Publication - Strategy/plan

Getting it right for looked after children and young people strategy

Published: 26 Nov 2015
Directorate:
Children and Families Directorate
Part of:
Communities and third sector
ISBN:
9781785448386

This strategy sets out what we are doing and what we expect other corporate parents to do.

Getting it right for looked after children and young people strategy
Annex A: Summary of actions

Annex A: Summary of actions

Early Engagement

Actions:

  • We expect CPPs to consider how to use a joint strategic commissioning approach to ensure the right services are available to meet the needs of children and families in their area.

The Scottish Government will:

  • Roll out the RCS programme to support a minimum of six CPPs by 2017.
  • Share data and learning from the RCS programme with CPPs.

Actions:

  • We expect local authorities to work with other corporate parents to design and implement the services that are needed in their area for children who are at risk of being looked after.
  • We expect CPPs to ensure that services are available to children and families on a voluntary basis to ensure that compulsory measures are not recommended in order to access services. This should include, where appropriate, active use of Part 12 services.

The Scottish Government will

  • Work with key stakeholders around Part 12 of the Act to ensure it complements self-directed support provisions and Parts 3, 4 and 5 of the Act relating to Children's Services Planning, Named Person and Child's Plan.

Actions:

  • We expect local authorities to "presume against" looked after at home status when planning interventions and when making recommendations to managers, Children's Hearings and courts, except where "at home" status is an essential part of a clear plan to remedy a short-term issue or towards permanence.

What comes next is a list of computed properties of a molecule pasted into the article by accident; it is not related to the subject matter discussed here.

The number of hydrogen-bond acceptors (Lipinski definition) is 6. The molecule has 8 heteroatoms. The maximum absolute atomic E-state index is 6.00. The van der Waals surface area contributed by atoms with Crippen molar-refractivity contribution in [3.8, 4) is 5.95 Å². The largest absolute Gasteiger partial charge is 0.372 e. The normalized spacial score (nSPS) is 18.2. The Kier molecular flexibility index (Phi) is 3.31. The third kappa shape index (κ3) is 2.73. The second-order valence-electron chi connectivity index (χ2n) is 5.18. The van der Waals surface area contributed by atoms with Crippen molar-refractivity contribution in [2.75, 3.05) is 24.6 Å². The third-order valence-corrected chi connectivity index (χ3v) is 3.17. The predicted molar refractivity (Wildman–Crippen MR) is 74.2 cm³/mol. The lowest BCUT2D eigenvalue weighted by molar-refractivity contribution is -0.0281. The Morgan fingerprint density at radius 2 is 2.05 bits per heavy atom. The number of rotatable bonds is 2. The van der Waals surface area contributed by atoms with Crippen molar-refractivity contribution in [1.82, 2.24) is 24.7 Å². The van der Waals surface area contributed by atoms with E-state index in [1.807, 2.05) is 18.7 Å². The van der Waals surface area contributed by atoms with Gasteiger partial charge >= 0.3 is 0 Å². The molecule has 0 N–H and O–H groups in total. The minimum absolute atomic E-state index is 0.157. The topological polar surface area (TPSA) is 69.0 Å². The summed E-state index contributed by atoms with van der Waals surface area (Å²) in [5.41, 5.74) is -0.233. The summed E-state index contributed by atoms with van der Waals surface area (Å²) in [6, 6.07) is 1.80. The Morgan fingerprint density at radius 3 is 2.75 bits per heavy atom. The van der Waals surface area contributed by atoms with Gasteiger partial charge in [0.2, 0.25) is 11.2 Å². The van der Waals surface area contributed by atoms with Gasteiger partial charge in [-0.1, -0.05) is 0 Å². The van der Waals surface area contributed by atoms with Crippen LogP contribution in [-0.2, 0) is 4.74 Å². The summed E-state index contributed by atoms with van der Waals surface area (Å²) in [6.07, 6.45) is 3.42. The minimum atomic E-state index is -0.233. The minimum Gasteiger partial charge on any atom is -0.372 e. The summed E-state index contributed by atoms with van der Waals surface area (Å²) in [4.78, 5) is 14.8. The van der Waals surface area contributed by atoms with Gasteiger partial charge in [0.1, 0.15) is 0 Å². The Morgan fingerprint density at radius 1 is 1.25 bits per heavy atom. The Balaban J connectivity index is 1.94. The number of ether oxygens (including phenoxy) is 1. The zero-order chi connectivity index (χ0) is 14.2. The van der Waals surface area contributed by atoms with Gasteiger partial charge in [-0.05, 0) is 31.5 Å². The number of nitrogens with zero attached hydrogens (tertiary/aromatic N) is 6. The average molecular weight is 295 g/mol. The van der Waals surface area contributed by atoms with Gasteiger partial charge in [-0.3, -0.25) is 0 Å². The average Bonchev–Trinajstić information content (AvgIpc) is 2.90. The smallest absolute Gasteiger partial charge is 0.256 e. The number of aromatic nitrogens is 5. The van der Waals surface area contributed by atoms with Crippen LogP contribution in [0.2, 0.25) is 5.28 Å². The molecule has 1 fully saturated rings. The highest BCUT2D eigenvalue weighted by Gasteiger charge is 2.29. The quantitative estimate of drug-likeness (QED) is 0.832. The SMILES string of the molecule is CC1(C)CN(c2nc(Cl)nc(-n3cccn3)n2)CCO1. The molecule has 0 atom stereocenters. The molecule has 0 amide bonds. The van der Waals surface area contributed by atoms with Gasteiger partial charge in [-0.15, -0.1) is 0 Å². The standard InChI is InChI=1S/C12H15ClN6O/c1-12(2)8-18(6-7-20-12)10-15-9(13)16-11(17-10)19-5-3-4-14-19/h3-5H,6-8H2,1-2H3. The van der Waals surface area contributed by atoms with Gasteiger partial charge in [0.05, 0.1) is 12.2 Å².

The Scottish Government will:

  • Support CPPs, through our RCS Programme, to ensure that the right services are in place to meet the needs of all children and young people in their area, including those who are looked after at home.
  • Use PACE to focus on earlier permanence for children who are looked after at home by the end of 2016.
  • Evaluate the impact on the wider system of falling numbers of children looked after at home and will collaborate with our partners on how to ensure this promotes better outcomes while reducing systemic waste.
  • Collect data on the changing profile of care placements and will publish this data for use by agencies to improve planning and practice.
  • Work with local authorities and the third sector to share best practice and initiatives.

Early Permanence

Actions:

  • We expect all local authorities to work with their partners to improve the permanence process in their area focusing on clear permanence objectives for each child, stripping out drift and delay at every step and preventing unnecessary placement moves.
  • We expect all local authorities to monitor the quality of their care planning within an overall GIRFEC approach and put in place plans for improvement where necessary.

The Scottish Government will:

  • Share the learning and extend involvement in the PACE programme. This will include a focus in at least one area on children who are looked after at home.
  • Learn from each PACE area to improve the PACE programme and how it is implemented in new areas. We will work with partners to develop a stretch aim for PACE.
  • Publish a practice note for frontline workers, local service managers and leaders in relation to care and permanence planning and develop an online resource to share learning and good practice in 2016. We will continue to provide support on care planning through the work of CELCIS.
  • Ensure that the guidance and support materials for Parts 4 and 5 of the Act support developments in care planning.
  • Publish guidance on contact and organise a series of local events to support practice on contact issues.
  • Support CHIP to take forward work on improving reports, testing improvements through PACE.

Actions:

  • We expect all local authorities to refer children and prospective adopters to Scotland's Adoption Register.
  • We expect all local authorities to ensure that families who might benefit from the KCO are aware of the order and are supported to apply for it where appropriate.
  • We expect all local authorities to implement the agreement we have reached with COSLA on kinship care allowances.
  • We expect all local authorities and foster care providers to implement new definitions of foster care placements by 2016-17.